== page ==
5 Things You Should Not Put in the Recycling Bin, According to North London Waste Authority

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We’ve all made the mistake of popping something in the recycling bin that isn’t meant to be there, especially when there aren’t recycling instructions marked on the packaging. But this year, we’re making a better commitment to the environment and taking a few minutes to check if our next piece of waste should really be going in the bin or the compost instead. To help us be better at recycling, we got in touch with North London Waste Authority (NLWA) to share what its experts wished people would stop putting in the recycling bin.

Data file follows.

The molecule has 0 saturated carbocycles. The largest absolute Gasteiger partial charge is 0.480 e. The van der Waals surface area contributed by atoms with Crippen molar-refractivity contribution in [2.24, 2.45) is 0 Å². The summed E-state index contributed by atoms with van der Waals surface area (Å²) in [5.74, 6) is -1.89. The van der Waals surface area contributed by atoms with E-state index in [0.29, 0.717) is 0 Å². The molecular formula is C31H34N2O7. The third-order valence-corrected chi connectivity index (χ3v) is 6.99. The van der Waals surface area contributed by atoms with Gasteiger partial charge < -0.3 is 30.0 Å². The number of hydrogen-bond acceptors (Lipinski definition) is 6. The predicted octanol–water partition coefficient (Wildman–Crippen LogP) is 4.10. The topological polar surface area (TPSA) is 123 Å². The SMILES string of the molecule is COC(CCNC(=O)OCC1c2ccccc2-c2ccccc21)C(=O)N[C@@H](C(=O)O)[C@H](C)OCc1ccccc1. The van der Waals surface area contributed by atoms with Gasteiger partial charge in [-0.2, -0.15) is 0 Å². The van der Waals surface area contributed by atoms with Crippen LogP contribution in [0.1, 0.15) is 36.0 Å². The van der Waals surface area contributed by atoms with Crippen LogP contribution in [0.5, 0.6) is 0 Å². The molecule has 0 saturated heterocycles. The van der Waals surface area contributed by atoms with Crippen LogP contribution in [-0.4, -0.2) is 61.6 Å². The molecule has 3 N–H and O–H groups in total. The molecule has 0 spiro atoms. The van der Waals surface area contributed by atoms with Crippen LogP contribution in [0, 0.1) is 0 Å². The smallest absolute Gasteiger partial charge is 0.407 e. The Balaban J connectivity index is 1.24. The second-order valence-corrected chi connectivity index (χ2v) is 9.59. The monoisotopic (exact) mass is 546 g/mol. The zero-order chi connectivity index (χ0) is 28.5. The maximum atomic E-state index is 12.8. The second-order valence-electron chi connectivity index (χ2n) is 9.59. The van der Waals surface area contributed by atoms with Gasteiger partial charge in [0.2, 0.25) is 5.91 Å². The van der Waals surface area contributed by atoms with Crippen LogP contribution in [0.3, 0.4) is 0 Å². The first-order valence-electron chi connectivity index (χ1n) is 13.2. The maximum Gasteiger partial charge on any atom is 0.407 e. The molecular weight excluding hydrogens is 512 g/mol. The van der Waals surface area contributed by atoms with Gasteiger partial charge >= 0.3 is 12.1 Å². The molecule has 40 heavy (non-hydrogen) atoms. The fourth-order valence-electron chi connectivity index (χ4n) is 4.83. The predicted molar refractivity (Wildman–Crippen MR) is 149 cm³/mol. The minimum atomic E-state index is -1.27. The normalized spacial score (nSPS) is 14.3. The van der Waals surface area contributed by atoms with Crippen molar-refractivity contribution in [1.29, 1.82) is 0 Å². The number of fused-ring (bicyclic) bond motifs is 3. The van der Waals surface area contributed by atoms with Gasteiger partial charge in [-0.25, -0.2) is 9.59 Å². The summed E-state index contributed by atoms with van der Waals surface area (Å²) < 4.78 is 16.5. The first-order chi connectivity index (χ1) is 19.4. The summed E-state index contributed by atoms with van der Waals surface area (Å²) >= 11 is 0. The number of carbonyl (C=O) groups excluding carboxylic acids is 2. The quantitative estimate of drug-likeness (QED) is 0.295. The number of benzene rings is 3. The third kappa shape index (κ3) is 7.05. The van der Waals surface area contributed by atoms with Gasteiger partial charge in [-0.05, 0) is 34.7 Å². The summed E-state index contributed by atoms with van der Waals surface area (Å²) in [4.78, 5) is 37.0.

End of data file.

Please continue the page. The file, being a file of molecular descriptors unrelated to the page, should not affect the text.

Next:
“When the wrong items are put into the recycling, they can contaminate it, sometimes meaning that whole truckloads have to be sent for disposal,” North London Waste Authority communications officer Paloma Esteve told POPSUGAR. “The direct cost associated with the issue of recycling contamination is approximately £1.2 million of taxpayers’ money. However, the total cost is likely to be even higher, nearing the £2 million, when taking into account extra collection and enforcement costs.”

NLWA created a handy search index to help you quickly find out if a piece of waste is fit for the recycling bin or not. The index, What Can We Recycle? A-Z of Materials, includes everything from home cleaning products to baby items, textiles, and furniture and advises if you should put something in the waste bin, recycling, or food waste or if it requires a specialty recycling centre nearby. Keep reading for the top five things you should never put in the recycling, according to the North London Waste Authority.

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